Start with a rough, then a clean up rough on another layer, the ZOOM IN to your work. Create a reasonable resolution canvas (150dpi), and zoom in until you can see pixels, this gives you the best control. Use the hand tool (space bar) in photoshop to drag as you draw your lines. Also, use rotate (R) to turn your drawing for those hard to get lines. You can open up the Wacom Tablet properties and set your pen buttons to keyboard shortcuts as well.
Thanks for your comment. Re: "Use the hand tool (space bar) in photoshop to drag as you draw your lines". I'm not sure what you mean here. I use GIMP, but it usually has functions that are similar to what's on Photoshop. I'm just not sure how I drag and draw lines at the same time.
In PS when you hold down the spacebar your cursor changes to a hand which when you click and drag it moves you around the canvas. He's just saying when your lines go past what you can see(because of how far you're zoomed in) you should move around the canvas so you can finish the line, the spacebar is just a quick way of doing it in PS.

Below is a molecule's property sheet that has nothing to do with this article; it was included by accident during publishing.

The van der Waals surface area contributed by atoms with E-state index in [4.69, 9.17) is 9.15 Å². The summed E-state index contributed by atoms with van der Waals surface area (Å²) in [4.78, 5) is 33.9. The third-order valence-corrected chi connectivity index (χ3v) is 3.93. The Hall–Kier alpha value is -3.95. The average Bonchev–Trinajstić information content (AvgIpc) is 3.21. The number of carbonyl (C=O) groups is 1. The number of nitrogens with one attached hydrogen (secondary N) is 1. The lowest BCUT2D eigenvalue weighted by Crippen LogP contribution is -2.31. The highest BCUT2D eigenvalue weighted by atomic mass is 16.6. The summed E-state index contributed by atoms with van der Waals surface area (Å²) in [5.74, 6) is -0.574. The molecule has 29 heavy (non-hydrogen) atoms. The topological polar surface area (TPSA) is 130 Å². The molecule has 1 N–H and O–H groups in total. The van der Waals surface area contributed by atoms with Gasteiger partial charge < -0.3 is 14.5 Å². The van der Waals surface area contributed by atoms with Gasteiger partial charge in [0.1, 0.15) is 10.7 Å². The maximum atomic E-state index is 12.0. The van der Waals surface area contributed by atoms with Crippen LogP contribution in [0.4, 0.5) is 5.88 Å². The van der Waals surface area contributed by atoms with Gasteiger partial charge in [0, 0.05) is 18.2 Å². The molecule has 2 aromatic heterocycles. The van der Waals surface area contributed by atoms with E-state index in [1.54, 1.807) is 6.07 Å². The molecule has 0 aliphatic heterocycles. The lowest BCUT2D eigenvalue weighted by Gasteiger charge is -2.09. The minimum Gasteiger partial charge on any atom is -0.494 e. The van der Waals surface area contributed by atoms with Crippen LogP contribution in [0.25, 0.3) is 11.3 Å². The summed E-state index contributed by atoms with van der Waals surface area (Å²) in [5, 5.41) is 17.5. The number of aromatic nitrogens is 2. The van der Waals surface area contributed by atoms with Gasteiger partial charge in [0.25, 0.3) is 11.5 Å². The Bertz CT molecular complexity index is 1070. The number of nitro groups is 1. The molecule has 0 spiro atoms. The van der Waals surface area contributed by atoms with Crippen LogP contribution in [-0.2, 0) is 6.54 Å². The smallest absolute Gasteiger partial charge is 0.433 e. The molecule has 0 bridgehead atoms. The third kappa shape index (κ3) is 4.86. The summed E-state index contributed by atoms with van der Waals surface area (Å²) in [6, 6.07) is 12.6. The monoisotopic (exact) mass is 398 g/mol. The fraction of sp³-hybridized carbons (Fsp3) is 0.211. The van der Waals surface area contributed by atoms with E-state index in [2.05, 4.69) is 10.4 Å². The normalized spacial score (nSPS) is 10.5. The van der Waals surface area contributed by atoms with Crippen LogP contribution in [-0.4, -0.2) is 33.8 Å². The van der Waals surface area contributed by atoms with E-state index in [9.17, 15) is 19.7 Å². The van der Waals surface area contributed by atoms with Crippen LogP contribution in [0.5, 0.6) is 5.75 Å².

Anyways, I find zooming out and throwing my lines quickly works the best for me, unless I'm doing small details, then I zoom in. I don't pat my lines or scratch at them, I try to do it in 1 stroke. If I miss by a few pixels it's ok, if I miss by a lot...well that's what Ctrl+Z is for.
I also did the lines for this for someone, but in Sai: [link] It's a lot easier with Sai's stabilizer. I'd probably use linework layers in Sai if I inked something again now that I know how to use them.
Digital art programs are not about lines. They do air brush paintings. To do lines with an air brush is a lot more work than a pencil. If you want a perfect program for drawing and filling cells then digital art is as easy as an airbrush but cost nothing.
So when you thing of working with digital art think of an air brush with some advantages. With airbrushes you can't use stroke to draw lines around shapes. The smoother the shape, the smoother the lines created by stroke.